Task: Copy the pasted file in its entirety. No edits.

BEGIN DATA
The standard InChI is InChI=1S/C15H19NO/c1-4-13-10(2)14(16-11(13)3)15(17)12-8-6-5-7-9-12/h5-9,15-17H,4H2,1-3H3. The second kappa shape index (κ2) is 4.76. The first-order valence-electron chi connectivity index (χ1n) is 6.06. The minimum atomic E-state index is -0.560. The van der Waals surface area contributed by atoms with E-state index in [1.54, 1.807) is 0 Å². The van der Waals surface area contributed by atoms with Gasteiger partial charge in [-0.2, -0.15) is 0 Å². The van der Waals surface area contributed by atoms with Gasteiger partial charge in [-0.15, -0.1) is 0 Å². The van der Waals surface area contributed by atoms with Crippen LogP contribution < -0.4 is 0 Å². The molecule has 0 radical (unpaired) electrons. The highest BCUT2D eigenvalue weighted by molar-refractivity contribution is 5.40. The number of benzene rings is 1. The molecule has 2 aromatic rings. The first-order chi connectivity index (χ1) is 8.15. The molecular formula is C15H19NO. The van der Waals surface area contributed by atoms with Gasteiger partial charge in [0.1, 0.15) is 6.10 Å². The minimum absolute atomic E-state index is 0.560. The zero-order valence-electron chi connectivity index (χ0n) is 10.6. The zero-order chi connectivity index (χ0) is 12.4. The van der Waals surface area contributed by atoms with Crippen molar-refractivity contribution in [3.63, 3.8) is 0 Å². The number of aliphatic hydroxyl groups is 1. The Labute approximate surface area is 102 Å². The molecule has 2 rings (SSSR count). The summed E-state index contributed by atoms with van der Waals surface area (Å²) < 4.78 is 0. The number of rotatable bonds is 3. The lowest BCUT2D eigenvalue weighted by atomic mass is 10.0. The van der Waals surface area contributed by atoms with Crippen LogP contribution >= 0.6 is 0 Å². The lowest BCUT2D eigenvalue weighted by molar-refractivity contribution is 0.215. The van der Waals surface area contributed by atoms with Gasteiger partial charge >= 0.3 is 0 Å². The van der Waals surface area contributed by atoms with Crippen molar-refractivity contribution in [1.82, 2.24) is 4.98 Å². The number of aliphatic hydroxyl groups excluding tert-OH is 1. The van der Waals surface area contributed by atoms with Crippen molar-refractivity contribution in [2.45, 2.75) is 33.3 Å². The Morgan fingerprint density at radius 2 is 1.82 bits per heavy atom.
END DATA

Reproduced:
The standard InChI is InChI=1S/C15H19NO/c1-4-13-10(2)14(16-11(13)3)15(17)12-8-6-5-7-9-12/h5-9,15-17H,4H2,1-3H3. The second kappa shape index (κ2) is 4.76. The first-order valence-electron chi connectivity index (χ1n) is 6.06. The minimum atomic E-state index is -0.560. The van der Waals surface area contributed by atoms with E-state index in [1.54, 1.807) is 0 Å². The van der Waals surface area contributed by atoms with Gasteiger partial charge in [-0.2, -0.15) is 0 Å². The van der Waals surface area contributed by atoms with Gasteiger partial charge in [-0.15, -0.1) is 0 Å². The van der Waals surface area contributed by atoms with Crippen LogP contribution < -0.4 is 0 Å². The molecule has 0 radical (unpaired) electrons. The highest BCUT2D eigenvalue weighted by molar-refractivity contribution is 5.40. The number of benzene rings is 1. The molecule has 2 aromatic rings. The first-order chi connectivity index (χ1) is 8.15. The molecular formula is C15H19NO. The van der Waals surface area contributed by atoms with Gasteiger partial charge in [0.1, 0.15) is 6.10 Å². The minimum absolute atomic E-state index is 0.560. The zero-order valence-electron chi connectivity index (χ0n) is 10.6. The zero-order chi connectivity index (χ0) is 12.4. The van der Waals surface area contributed by atoms with Crippen molar-refractivity contribution in [3.63, 3.8) is 0 Å². The number of aliphatic hydroxyl groups is 1. The Labute approximate surface area is 102 Å². The molecule has 2 rings (SSSR count). The summed E-state index contributed by atoms with van der Waals surface area (Å²) < 4.78 is 0. The number of rotatable bonds is 3. The lowest BCUT2D eigenvalue weighted by atomic mass is 10.0. The van der Waals surface area contributed by atoms with Crippen LogP contribution >= 0.6 is 0 Å². The lowest BCUT2D eigenvalue weighted by molar-refractivity contribution is 0.215. The van der Waals surface area contributed by atoms with Gasteiger partial charge >= 0.3 is 0 Å². The van der Waals surface area contributed by atoms with Crippen molar-refractivity contribution in [1.82, 2.24) is 4.98 Å². The number of aliphatic hydroxyl groups excluding tert-OH is 1. The van der Waals surface area contributed by atoms with Crippen molar-refractivity contribution in [2.45, 2.75) is 33.3 Å². The Morgan fingerprint density at radius 2 is 1.82 bits per heavy atom.